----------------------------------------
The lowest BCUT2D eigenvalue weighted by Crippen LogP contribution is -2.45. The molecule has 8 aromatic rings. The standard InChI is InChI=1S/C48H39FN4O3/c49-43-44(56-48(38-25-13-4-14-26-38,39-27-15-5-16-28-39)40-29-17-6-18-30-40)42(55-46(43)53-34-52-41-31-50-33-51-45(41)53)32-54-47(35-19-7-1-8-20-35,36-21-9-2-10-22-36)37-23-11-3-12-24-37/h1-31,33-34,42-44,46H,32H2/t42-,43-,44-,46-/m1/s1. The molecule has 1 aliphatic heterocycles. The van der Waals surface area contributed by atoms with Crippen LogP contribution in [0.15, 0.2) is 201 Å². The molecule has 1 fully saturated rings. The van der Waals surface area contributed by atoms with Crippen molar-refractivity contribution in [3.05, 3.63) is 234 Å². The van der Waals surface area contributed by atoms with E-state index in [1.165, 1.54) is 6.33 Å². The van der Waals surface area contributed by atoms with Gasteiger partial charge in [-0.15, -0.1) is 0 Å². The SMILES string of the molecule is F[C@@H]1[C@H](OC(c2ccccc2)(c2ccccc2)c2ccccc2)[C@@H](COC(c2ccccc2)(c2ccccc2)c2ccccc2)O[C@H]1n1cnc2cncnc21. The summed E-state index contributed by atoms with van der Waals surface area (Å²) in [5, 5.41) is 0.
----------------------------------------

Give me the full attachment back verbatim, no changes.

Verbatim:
The lowest BCUT2D eigenvalue weighted by Crippen LogP contribution is -2.45. The molecule has 8 aromatic rings. The standard InChI is InChI=1S/C48H39FN4O3/c49-43-44(56-48(38-25-13-4-14-26-38,39-27-15-5-16-28-39)40-29-17-6-18-30-40)42(55-46(43)53-34-52-41-31-50-33-51-45(41)53)32-54-47(35-19-7-1-8-20-35,36-21-9-2-10-22-36)37-23-11-3-12-24-37/h1-31,33-34,42-44,46H,32H2/t42-,43-,44-,46-/m1/s1. The molecule has 1 aliphatic heterocycles. The van der Waals surface area contributed by atoms with Crippen LogP contribution in [0.15, 0.2) is 201 Å². The molecule has 1 fully saturated rings. The van der Waals surface area contributed by atoms with Crippen molar-refractivity contribution in [3.05, 3.63) is 234 Å². The van der Waals surface area contributed by atoms with E-state index in [1.165, 1.54) is 6.33 Å². The van der Waals surface area contributed by atoms with Gasteiger partial charge in [-0.15, -0.1) is 0 Å². The SMILES string of the molecule is F[C@@H]1[C@H](OC(c2ccccc2)(c2ccccc2)c2ccccc2)[C@@H](COC(c2ccccc2)(c2ccccc2)c2ccccc2)O[C@H]1n1cnc2cncnc21. The summed E-state index contributed by atoms with van der Waals surface area (Å²) in [5, 5.41) is 0.